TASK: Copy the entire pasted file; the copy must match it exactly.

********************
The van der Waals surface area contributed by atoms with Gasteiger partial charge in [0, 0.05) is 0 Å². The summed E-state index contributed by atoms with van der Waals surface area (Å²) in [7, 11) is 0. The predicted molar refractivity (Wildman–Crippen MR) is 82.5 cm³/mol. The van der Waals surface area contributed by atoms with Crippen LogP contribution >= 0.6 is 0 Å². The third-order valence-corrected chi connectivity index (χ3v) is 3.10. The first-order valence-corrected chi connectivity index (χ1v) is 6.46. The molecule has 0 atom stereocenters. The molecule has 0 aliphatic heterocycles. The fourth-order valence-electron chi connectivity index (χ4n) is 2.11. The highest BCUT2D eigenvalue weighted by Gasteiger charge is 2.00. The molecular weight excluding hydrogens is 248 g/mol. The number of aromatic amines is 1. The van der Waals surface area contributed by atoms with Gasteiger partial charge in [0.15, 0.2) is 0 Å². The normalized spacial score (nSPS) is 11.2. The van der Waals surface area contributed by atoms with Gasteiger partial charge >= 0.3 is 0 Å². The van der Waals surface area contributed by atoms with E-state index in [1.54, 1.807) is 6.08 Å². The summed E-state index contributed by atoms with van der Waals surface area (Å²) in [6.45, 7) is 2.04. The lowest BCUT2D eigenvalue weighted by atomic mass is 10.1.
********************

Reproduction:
The van der Waals surface area contributed by atoms with Gasteiger partial charge in [0, 0.05) is 0 Å². The summed E-state index contributed by atoms with van der Waals surface area (Å²) in [7, 11) is 0. The predicted molar refractivity (Wildman–Crippen MR) is 82.5 cm³/mol. The van der Waals surface area contributed by atoms with Crippen LogP contribution >= 0.6 is 0 Å². The third-order valence-corrected chi connectivity index (χ3v) is 3.10. The first-order valence-corrected chi connectivity index (χ1v) is 6.46. The molecule has 0 atom stereocenters. The molecule has 0 aliphatic heterocycles. The fourth-order valence-electron chi connectivity index (χ4n) is 2.11. The highest BCUT2D eigenvalue weighted by Gasteiger charge is 2.00. The molecular weight excluding hydrogens is 248 g/mol. The number of aromatic amines is 1. The van der Waals surface area contributed by atoms with Gasteiger partial charge in [0.15, 0.2) is 0 Å². The normalized spacial score (nSPS) is 11.2. The van der Waals surface area contributed by atoms with Gasteiger partial charge >= 0.3 is 0 Å². The van der Waals surface area contributed by atoms with E-state index in [1.54, 1.807) is 6.08 Å². The summed E-state index contributed by atoms with van der Waals surface area (Å²) in [6.45, 7) is 2.04. The lowest BCUT2D eigenvalue weighted by atomic mass is 10.1.